The kitchen had a big entryway and the living room was on the other side. I could see the Christmas Tree from where I sat. My father demanded that we have a real tree every year, even though they don’t last as long as plastic ones, because it wasn’t Christmas without the smell of pine. The needles were beginning to fall off onto the brown carpet. The multicolored lights on the tree blinked on and off. The presents that Noel and I had spent hours examining for weeks and weeks had been unwrapped in a matter of seconds that morning. The torn wrapping paper still sat underneath. I felt bad for the tree because it looked so sad and lonely.

Mother asked me to go out and pick three tomatoes from the garden. I plopped the cat down and he settled on the ground like a giant bag of rice. I went outside through our back door.
The stepping stones that led to the garden had dragonflies on them. My mother and I painted them ourselves one Saturday about a year before. The paint was still perfect because no one but me actually stepped on the stones. I could still see every little spot of color on one of the dragonflies that my mother painted. The stones were still so perfect because everyone else stepped over them. I lifted the latch on the splintering wooden gate. The fence used to be white but it had chipped over the years so now it was only white in patches. It made me think of an old man who was losing his hair.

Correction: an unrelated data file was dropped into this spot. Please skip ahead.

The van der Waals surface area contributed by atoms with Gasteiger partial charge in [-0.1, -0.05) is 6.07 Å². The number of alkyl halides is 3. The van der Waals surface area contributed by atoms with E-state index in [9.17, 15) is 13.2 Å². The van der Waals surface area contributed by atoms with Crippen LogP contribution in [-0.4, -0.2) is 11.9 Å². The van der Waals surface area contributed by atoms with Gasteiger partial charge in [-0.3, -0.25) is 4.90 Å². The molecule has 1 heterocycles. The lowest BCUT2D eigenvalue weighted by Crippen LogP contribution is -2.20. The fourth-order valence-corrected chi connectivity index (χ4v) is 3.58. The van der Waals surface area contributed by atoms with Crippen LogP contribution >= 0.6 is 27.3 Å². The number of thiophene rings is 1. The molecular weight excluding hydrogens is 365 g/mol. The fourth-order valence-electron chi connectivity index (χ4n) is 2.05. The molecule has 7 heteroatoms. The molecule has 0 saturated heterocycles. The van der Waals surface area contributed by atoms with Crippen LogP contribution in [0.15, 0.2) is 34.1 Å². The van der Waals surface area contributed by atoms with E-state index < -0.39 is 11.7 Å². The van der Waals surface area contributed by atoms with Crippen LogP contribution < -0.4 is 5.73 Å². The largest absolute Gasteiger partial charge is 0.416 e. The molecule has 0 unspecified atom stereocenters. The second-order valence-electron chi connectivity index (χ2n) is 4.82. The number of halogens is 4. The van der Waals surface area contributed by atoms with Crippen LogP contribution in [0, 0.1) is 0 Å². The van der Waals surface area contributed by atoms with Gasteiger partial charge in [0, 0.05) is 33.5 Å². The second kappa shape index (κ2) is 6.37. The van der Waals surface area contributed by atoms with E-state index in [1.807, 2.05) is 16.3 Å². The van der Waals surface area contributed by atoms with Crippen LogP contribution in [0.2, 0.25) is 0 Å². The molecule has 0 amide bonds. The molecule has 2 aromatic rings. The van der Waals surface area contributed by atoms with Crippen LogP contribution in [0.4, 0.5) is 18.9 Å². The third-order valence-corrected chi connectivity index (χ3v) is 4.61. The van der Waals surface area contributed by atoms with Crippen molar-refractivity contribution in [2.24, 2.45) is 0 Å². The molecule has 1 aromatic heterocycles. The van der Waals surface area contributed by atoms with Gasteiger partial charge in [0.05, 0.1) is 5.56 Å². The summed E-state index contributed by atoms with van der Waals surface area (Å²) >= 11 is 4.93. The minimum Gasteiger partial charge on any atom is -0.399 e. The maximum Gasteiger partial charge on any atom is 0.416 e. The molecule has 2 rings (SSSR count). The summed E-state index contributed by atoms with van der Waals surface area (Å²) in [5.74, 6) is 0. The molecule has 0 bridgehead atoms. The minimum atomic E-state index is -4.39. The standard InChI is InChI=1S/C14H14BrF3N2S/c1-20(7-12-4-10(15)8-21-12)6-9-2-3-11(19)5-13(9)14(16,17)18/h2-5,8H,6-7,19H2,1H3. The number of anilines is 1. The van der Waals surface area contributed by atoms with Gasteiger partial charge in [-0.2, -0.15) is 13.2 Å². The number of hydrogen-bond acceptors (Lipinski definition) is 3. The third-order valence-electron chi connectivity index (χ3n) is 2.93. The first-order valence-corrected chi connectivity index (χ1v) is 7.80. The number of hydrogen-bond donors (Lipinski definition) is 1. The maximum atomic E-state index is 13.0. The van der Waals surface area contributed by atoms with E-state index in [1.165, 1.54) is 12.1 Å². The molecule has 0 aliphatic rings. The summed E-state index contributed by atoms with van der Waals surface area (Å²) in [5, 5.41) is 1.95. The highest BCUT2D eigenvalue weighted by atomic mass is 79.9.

I stepped into my mother’s garden that did not grow much food. She tried to grow a lot of different fruits and squashes, but it didn’t work out the way she planned. All we grew now were too many tomatoes to count, fresh herbs, and lots and lots of flowers.

The flowers were my favorite part of the garden. They seemed to be the only thing my mother could keep alive. We had sunflowers, poppies, roses, hibiscus, daisies and snapdragons. All the different colors turned the garden into a magical sea of glittering jewels. The snapdragons were my favorite because they used to grow at my grandma’s house too.

“Cammie, don’t you think snapdragons have more personality than any other flower?” Grandma asked me once.

Sometimes when we were watering the flowers my grandma would pick some snapdragons and squeeze one of them so it bit my nose and we would laugh and laugh. Grandma loved flowers.

My mother loved flowers too, maybe even more than my grandmother. She liked to come out to the garden with me when it was sunny and warm. We would lay in the flowers and fall asleep. On Sundays before church she would brush my hair until it shone, and then she would let me go out to the garden to pick any flower that I wanted to put in my hair. “You should always look pretty for Jesus,” she would say. On my birthday she would even make me a crown of different kinds of flowers to wear.